Sunday, October 26, 2008

Boring Preaching

I came across this “top ten” list on the internet (Top Ten Ways to Put Your Congregation to sleep) and I thought I would share it.

1. Make sure that your material is dry and boring. Make sure that your material is either highly technical or complex. If at all possible fill your sermon with specialized academic content that is not easily understood without prior study and research.
2. Do not include any explanations or illustrations to make the content understandable to the average person in your audience.
3. Schedule your sermon to be at the end of a long day or after a big meal. This will give added incentive for drowsiness and lethargy.
4. Speak softly and avoid any expression or vocal variety that might distract or interest your audience.
5. Stand still behind the pulpit for the entire sermon. Any movement or sudden gestures could wake up your audience.
6. Avoid any variation in style in your presentation. Do not change from talking to using a flip chart, PowerPoint or any other kind of visual aid or prop that will attract attention.
7. Do NOT include any humor or stories in your sermon that might illustrate the important points you wish to communicate.
8. Do not keep to the topic of the sermon. Spend a large amount of time rambling about subjects or personal experiences that are boring and totally off topic.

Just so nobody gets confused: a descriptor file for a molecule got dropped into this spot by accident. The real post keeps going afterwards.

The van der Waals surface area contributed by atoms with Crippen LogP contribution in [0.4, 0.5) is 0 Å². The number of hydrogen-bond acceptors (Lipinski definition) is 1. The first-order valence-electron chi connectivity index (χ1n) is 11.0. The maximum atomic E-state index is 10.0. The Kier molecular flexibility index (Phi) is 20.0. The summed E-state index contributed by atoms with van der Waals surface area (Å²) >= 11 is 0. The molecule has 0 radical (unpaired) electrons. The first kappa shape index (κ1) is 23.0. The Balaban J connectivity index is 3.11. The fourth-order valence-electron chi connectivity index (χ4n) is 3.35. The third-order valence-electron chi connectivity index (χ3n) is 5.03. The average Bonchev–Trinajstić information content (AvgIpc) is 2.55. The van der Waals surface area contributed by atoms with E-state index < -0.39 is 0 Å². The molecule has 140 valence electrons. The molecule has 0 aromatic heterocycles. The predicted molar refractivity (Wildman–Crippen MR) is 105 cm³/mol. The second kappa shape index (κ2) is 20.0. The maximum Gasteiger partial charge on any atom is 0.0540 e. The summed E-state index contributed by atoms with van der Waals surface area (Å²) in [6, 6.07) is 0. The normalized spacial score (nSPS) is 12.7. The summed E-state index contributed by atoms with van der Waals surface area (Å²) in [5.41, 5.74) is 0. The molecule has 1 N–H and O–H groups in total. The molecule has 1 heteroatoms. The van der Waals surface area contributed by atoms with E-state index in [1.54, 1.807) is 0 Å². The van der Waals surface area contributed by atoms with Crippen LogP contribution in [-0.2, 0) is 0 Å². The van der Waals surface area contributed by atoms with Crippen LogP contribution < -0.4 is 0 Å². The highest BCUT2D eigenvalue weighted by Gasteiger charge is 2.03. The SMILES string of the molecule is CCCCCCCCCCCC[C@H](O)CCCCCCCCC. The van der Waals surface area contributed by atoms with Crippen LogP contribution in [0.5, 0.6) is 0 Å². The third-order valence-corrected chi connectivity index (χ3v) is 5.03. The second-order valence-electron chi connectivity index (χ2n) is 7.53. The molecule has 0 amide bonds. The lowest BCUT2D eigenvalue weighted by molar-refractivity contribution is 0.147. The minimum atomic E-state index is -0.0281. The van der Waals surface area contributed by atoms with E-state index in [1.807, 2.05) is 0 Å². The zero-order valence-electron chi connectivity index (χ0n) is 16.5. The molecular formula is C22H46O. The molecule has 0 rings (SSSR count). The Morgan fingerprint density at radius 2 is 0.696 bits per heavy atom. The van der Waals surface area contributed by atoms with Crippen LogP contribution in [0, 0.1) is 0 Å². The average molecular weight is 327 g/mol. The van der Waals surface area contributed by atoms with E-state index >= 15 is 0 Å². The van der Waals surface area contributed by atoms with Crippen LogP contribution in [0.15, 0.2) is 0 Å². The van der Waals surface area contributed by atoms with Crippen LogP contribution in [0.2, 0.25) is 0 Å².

9. Speak about a topic that is very familiar to your audience. Keep your content to things that they already know.
10. Provide highly detailed handouts, so that your congregation will not miss out on any important information during their snooze. Make sure that you do not say anything that is not included in the hand out. For best results, just read the handout word for word.
Hopefully, by following carefully the ten tips outlined here, you will have the satisfaction of seeing an entire congregation snoring quietly and happily throughout your entire sermon. If you do not follow these tips you may be alarmed to discover that your audience is alert and interested in what you have to say!
So, how about it, don’t you think it is about time we preachers made sure that our sermons are not just Scriptural, theologically sound, and uplifting, but also interesting and useful? I do!

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